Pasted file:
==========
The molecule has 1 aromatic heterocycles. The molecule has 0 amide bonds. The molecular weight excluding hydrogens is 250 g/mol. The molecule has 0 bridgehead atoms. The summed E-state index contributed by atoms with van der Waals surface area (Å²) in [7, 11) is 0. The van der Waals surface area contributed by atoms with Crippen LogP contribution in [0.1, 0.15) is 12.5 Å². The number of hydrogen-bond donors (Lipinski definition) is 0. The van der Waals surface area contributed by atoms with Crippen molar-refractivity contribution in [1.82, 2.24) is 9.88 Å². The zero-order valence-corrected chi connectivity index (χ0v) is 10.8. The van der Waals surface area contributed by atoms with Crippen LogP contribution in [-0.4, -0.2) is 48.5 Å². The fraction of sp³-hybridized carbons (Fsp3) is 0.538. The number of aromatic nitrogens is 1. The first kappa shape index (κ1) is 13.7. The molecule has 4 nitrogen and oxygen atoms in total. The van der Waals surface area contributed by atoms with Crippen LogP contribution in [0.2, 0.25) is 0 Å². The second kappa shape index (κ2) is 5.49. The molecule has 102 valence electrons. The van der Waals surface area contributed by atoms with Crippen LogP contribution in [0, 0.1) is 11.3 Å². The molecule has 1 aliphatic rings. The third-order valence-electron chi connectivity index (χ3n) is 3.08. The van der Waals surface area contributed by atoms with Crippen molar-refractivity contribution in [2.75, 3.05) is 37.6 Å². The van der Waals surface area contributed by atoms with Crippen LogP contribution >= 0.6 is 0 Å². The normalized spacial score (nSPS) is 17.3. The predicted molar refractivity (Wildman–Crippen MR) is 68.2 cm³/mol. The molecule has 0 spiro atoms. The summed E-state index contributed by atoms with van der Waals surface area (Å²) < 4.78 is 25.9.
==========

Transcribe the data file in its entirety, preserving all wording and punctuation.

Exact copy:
The molecule has 1 aromatic heterocycles. The molecule has 0 amide bonds. The molecular weight excluding hydrogens is 250 g/mol. The molecule has 0 bridgehead atoms. The summed E-state index contributed by atoms with van der Waals surface area (Å²) in [7, 11) is 0. The van der Waals surface area contributed by atoms with Crippen LogP contribution in [0.1, 0.15) is 12.5 Å². The number of hydrogen-bond donors (Lipinski definition) is 0. The van der Waals surface area contributed by atoms with Crippen molar-refractivity contribution in [1.82, 2.24) is 9.88 Å². The zero-order valence-corrected chi connectivity index (χ0v) is 10.8. The van der Waals surface area contributed by atoms with Crippen LogP contribution in [-0.4, -0.2) is 48.5 Å². The fraction of sp³-hybridized carbons (Fsp3) is 0.538. The number of aromatic nitrogens is 1. The first kappa shape index (κ1) is 13.7. The molecule has 4 nitrogen and oxygen atoms in total. The van der Waals surface area contributed by atoms with Crippen LogP contribution in [0.2, 0.25) is 0 Å². The second kappa shape index (κ2) is 5.49. The molecule has 102 valence electrons. The van der Waals surface area contributed by atoms with Crippen LogP contribution in [0, 0.1) is 11.3 Å². The molecule has 1 aliphatic rings. The third-order valence-electron chi connectivity index (χ3n) is 3.08. The van der Waals surface area contributed by atoms with Crippen molar-refractivity contribution in [2.75, 3.05) is 37.6 Å². The van der Waals surface area contributed by atoms with Crippen LogP contribution >= 0.6 is 0 Å². The normalized spacial score (nSPS) is 17.3. The predicted molar refractivity (Wildman–Crippen MR) is 68.2 cm³/mol. The molecule has 0 spiro atoms. The summed E-state index contributed by atoms with van der Waals surface area (Å²) < 4.78 is 25.9.